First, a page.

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AI in Fitness


There will be many posts about this in follow up blog posts, but let me just say: in a world where AI seems to be inundating every facet of our lives from leisure to business…


It is very important that it does not take over the fitness industry.


That’s not to say that we should be complacent  in any other area of our lives when it comes to AI.


AI taking over art and blatantly plagiarizing artists’ work, for instance, is an issue near and dear to my heart.


But the fitness industry is where I live, work, and thrive. And if there is one thing that I firmly believe about the success of any gym, coach, or individual person’s success journey…


It’s that you cannot replace the human element.


Nor should we.


Fitness at its core is about the human element.


It is about community, it is about passing down wisdom and experience gained through formal education, informal education, experience, and hard fought wins and losses.


But above all else, what is at the core of all fitness very simply makes fitness a human issue: the human body.


Fitness is about improving that thing that we have our entire lives, for better or worse. We can replace homes, we can replace cars. We can change jobs, we can change partners, we can lose all kinds of parts of ourselves. We can even lose parts of our body. But as long as we draw breath, we have our bodies.


And the best way to improve that body is from the expertise, guidance, and experience of professionals who have been trained, who have trained themselves, and have studied to be able to perfect the human body… or simply to make it even just a little bit better.


I’m not against the use of AI as a tool to replace humans so that we can be freed up to pursue other endeavors.


And I’m not against it where it makes sense to use it. There are plenty of uses for AI that can be valid. Rounding out tasks, helping with complicated medical procedures, helping assist with complicated math in engineering, fact checking and double checking work, doing jobs that free up humans to pursue jobs they want. And a myriad of other examples I will use in follow up posts.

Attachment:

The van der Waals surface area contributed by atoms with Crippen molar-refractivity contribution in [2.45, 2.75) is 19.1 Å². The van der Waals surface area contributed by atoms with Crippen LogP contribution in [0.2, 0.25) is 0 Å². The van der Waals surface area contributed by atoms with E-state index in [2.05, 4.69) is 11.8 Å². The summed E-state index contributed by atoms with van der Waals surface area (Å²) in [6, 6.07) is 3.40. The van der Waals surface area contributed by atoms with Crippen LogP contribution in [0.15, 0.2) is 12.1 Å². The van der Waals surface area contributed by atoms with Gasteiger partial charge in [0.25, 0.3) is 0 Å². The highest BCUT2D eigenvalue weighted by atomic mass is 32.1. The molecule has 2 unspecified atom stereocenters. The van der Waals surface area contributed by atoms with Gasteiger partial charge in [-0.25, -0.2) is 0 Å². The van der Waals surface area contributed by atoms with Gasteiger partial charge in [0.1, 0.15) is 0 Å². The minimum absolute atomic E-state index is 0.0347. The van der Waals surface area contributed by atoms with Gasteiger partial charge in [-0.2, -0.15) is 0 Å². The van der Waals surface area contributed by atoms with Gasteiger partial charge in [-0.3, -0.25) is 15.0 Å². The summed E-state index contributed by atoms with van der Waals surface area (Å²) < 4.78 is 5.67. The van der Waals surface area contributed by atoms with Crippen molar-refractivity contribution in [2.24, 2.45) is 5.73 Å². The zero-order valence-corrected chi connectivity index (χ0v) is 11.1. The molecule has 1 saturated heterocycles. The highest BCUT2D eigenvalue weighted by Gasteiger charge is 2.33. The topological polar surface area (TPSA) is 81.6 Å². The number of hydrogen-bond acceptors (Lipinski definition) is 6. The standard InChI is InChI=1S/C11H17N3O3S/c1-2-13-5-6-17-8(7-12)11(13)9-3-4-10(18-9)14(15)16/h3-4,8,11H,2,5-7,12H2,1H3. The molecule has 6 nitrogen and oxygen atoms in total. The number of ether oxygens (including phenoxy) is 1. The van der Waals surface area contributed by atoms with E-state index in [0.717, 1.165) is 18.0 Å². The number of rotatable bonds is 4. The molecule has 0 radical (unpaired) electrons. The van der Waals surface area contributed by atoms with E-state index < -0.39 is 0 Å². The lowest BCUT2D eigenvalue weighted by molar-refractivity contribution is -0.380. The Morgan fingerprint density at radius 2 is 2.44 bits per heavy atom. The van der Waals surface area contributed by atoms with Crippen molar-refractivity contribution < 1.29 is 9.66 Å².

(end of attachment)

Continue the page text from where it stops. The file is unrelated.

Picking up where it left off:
But when it comes to fitness, using AI has a couple of issues :


FIRST: AI being used in apps to generate fitness training programs is unethical and irresponsible. It may have “learned “from various training programs across the internet. But just like the average person who has not studied fitness may not have the ability to tell between a good program a bad program when going to various fitness forums… AI is simply aggregating all of the programs and information it collects using a model that may not be able to discern ones that work best, or at least work best for you, where you are in your current state.


SECOND: AI being used to generate diagrams, videos, and models of how an exercise is supposed to be performed is again unethical. AI, at least at the level of the amateur user, is known for not being able to generate the human body the way that it is supposed to look.


Proportions are off, fingers and hands and feet and placement of such is off. I have noticed that when perusing the internet for AI generated exercise demonstration videos… There are often entire muscle groups that do not exist in the human body that are added to these diagrams, which makes it confusing. It often exaggerates again the proportions of these muscles so that it is falsely demonstrating which muscles are being worked and in proportion that they are supposed to be with relation to the human body.


All of this… because it is aggregating information across the internet with apparent little to no regard to what is accurate and simply programmed with the assumption that the majority of the information out there is accurate, and relying on human beings to be responsible on the internet - not spreading misinformation through not having trained on their own. So now we are reliant on a computer model, based on a wide section of information from people who may or may not be professionals. We see reliant on people who are either willfully or accidentally performing an exercise incorrectly.


A human coach might still perform something “incorrectly.” Sometimes it is simply a variation of an exercise that the coach prefers. Or in many cases, it may be slightly incorrect, but still mostly targeting those muscles and accomplishing the purpose. Just a human coach being human and having learned something differently or incorrectly themselves.